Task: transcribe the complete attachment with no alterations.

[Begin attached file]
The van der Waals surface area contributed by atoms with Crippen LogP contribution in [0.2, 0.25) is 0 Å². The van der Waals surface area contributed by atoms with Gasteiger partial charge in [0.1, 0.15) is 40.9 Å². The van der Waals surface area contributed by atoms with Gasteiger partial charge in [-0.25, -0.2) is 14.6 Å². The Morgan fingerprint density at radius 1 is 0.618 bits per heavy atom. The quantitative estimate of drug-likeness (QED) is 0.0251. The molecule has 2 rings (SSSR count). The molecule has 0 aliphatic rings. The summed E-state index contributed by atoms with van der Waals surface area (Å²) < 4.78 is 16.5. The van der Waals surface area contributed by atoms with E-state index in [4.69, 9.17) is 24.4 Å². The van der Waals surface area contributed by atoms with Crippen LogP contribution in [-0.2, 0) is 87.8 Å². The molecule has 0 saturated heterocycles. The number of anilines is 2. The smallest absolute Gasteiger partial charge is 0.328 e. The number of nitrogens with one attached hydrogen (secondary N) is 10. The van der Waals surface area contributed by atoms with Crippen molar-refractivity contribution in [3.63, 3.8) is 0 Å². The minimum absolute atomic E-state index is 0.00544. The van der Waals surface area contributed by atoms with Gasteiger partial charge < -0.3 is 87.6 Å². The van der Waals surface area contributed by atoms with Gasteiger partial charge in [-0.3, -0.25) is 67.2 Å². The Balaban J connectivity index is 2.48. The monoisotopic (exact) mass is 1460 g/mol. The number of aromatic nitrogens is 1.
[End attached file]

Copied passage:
The van der Waals surface area contributed by atoms with Crippen LogP contribution in [0.2, 0.25) is 0 Å². The van der Waals surface area contributed by atoms with Gasteiger partial charge in [0.1, 0.15) is 40.9 Å². The van der Waals surface area contributed by atoms with Gasteiger partial charge in [-0.25, -0.2) is 14.6 Å². The Morgan fingerprint density at radius 1 is 0.618 bits per heavy atom. The quantitative estimate of drug-likeness (QED) is 0.0251. The molecule has 2 rings (SSSR count). The molecule has 0 aliphatic rings. The summed E-state index contributed by atoms with van der Waals surface area (Å²) < 4.78 is 16.5. The van der Waals surface area contributed by atoms with E-state index in [4.69, 9.17) is 24.4 Å². The van der Waals surface area contributed by atoms with Crippen LogP contribution in [-0.2, 0) is 87.8 Å². The molecule has 0 saturated heterocycles. The number of anilines is 2. The smallest absolute Gasteiger partial charge is 0.328 e. The number of nitrogens with one attached hydrogen (secondary N) is 10. The van der Waals surface area contributed by atoms with Crippen molar-refractivity contribution in [3.63, 3.8) is 0 Å². The minimum absolute atomic E-state index is 0.00544. The van der Waals surface area contributed by atoms with Gasteiger partial charge < -0.3 is 87.6 Å². The van der Waals surface area contributed by atoms with Gasteiger partial charge in [-0.3, -0.25) is 67.2 Å². The Balaban J connectivity index is 2.48. The monoisotopic (exact) mass is 1460 g/mol. The number of aromatic nitrogens is 1.